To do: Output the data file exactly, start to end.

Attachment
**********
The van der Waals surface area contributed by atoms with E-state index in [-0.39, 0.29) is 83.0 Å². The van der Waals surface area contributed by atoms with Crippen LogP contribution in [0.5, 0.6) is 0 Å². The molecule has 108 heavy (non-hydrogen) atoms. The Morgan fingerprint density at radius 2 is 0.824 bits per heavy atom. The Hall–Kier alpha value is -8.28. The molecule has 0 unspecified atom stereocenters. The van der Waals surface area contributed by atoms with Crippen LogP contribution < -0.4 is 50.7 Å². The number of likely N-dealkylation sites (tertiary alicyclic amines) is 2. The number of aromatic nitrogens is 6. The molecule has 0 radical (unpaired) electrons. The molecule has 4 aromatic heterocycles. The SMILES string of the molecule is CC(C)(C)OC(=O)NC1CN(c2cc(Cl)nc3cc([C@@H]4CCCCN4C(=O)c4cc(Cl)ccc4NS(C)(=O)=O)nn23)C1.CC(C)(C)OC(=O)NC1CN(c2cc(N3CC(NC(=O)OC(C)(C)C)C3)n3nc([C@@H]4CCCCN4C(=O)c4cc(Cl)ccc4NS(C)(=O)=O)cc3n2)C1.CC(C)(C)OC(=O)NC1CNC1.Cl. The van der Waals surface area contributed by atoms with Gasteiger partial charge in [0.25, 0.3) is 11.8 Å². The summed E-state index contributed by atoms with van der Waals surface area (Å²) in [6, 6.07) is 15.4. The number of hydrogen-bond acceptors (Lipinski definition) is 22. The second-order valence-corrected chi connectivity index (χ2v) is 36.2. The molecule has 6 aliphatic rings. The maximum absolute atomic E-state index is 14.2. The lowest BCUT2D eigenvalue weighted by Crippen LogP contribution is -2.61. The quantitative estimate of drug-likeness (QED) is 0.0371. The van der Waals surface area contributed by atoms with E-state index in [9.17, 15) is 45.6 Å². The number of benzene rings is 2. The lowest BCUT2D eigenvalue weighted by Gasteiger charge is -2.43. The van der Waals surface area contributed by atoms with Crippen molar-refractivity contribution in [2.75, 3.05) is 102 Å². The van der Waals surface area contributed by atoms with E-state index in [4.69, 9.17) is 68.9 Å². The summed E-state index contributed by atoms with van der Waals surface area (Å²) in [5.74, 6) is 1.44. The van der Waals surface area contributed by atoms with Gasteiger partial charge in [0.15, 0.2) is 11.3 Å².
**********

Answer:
The van der Waals surface area contributed by atoms with E-state index in [-0.39, 0.29) is 83.0 Å². The van der Waals surface area contributed by atoms with Crippen LogP contribution in [0.5, 0.6) is 0 Å². The molecule has 108 heavy (non-hydrogen) atoms. The Morgan fingerprint density at radius 2 is 0.824 bits per heavy atom. The Hall–Kier alpha value is -8.28. The molecule has 0 unspecified atom stereocenters. The van der Waals surface area contributed by atoms with Crippen LogP contribution < -0.4 is 50.7 Å². The number of likely N-dealkylation sites (tertiary alicyclic amines) is 2. The number of aromatic nitrogens is 6. The molecule has 0 radical (unpaired) electrons. The molecule has 4 aromatic heterocycles. The SMILES string of the molecule is CC(C)(C)OC(=O)NC1CN(c2cc(Cl)nc3cc([C@@H]4CCCCN4C(=O)c4cc(Cl)ccc4NS(C)(=O)=O)nn23)C1.CC(C)(C)OC(=O)NC1CN(c2cc(N3CC(NC(=O)OC(C)(C)C)C3)n3nc([C@@H]4CCCCN4C(=O)c4cc(Cl)ccc4NS(C)(=O)=O)cc3n2)C1.CC(C)(C)OC(=O)NC1CNC1.Cl. The van der Waals surface area contributed by atoms with Gasteiger partial charge in [0.25, 0.3) is 11.8 Å². The summed E-state index contributed by atoms with van der Waals surface area (Å²) in [6, 6.07) is 15.4. The number of hydrogen-bond acceptors (Lipinski definition) is 22. The second-order valence-corrected chi connectivity index (χ2v) is 36.2. The molecule has 6 aliphatic rings. The maximum absolute atomic E-state index is 14.2. The lowest BCUT2D eigenvalue weighted by Crippen LogP contribution is -2.61. The quantitative estimate of drug-likeness (QED) is 0.0371. The van der Waals surface area contributed by atoms with E-state index in [9.17, 15) is 45.6 Å². The number of benzene rings is 2. The lowest BCUT2D eigenvalue weighted by Gasteiger charge is -2.43. The van der Waals surface area contributed by atoms with Crippen molar-refractivity contribution in [2.75, 3.05) is 102 Å². The van der Waals surface area contributed by atoms with E-state index in [4.69, 9.17) is 68.9 Å². The summed E-state index contributed by atoms with van der Waals surface area (Å²) in [5.74, 6) is 1.44. The van der Waals surface area contributed by atoms with Gasteiger partial charge in [0.15, 0.2) is 11.3 Å².